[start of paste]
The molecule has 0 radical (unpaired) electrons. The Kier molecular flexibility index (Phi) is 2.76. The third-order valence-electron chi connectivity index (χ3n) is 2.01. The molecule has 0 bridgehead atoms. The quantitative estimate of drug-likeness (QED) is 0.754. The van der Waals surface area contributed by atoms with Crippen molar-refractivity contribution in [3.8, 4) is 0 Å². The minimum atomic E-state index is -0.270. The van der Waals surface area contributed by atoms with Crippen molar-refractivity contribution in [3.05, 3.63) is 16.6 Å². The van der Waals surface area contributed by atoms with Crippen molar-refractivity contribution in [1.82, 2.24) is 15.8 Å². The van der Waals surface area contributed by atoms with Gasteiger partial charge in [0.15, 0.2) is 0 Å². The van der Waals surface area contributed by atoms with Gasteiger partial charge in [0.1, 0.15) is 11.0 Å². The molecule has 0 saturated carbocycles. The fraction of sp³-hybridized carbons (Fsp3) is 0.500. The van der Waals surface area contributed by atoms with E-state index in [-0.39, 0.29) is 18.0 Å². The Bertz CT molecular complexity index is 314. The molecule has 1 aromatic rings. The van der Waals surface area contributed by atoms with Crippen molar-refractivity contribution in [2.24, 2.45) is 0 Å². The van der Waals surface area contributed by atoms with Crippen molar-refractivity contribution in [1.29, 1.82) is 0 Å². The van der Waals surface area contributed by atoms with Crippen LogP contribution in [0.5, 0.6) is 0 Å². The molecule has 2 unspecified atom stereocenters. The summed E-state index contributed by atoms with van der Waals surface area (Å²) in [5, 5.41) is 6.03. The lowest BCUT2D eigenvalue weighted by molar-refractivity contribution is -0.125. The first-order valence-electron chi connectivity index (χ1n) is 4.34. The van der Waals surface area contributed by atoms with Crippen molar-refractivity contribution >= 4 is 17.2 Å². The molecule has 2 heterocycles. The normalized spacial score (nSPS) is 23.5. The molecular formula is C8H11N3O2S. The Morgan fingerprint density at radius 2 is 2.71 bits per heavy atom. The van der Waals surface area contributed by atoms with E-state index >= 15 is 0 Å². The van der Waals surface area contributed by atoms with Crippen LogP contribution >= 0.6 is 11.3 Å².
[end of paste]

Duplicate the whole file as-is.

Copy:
The molecule has 0 radical (unpaired) electrons. The Kier molecular flexibility index (Phi) is 2.76. The third-order valence-electron chi connectivity index (χ3n) is 2.01. The molecule has 0 bridgehead atoms. The quantitative estimate of drug-likeness (QED) is 0.754. The van der Waals surface area contributed by atoms with Crippen molar-refractivity contribution in [3.8, 4) is 0 Å². The minimum atomic E-state index is -0.270. The van der Waals surface area contributed by atoms with Crippen molar-refractivity contribution in [3.05, 3.63) is 16.6 Å². The van der Waals surface area contributed by atoms with Crippen molar-refractivity contribution in [1.82, 2.24) is 15.8 Å². The van der Waals surface area contributed by atoms with Gasteiger partial charge in [0.15, 0.2) is 0 Å². The van der Waals surface area contributed by atoms with Gasteiger partial charge in [0.1, 0.15) is 11.0 Å². The molecule has 0 saturated carbocycles. The fraction of sp³-hybridized carbons (Fsp3) is 0.500. The van der Waals surface area contributed by atoms with E-state index in [-0.39, 0.29) is 18.0 Å². The Bertz CT molecular complexity index is 314. The molecule has 1 aromatic rings. The van der Waals surface area contributed by atoms with Crippen molar-refractivity contribution in [2.24, 2.45) is 0 Å². The van der Waals surface area contributed by atoms with Crippen molar-refractivity contribution in [1.29, 1.82) is 0 Å². The van der Waals surface area contributed by atoms with Crippen LogP contribution in [0.5, 0.6) is 0 Å². The molecule has 2 unspecified atom stereocenters. The summed E-state index contributed by atoms with van der Waals surface area (Å²) in [5, 5.41) is 6.03. The lowest BCUT2D eigenvalue weighted by molar-refractivity contribution is -0.125. The first-order valence-electron chi connectivity index (χ1n) is 4.34. The van der Waals surface area contributed by atoms with Crippen molar-refractivity contribution >= 4 is 17.2 Å². The molecule has 2 heterocycles. The normalized spacial score (nSPS) is 23.5. The molecular formula is C8H11N3O2S. The Morgan fingerprint density at radius 2 is 2.71 bits per heavy atom. The van der Waals surface area contributed by atoms with E-state index >= 15 is 0 Å². The van der Waals surface area contributed by atoms with Crippen LogP contribution >= 0.6 is 11.3 Å².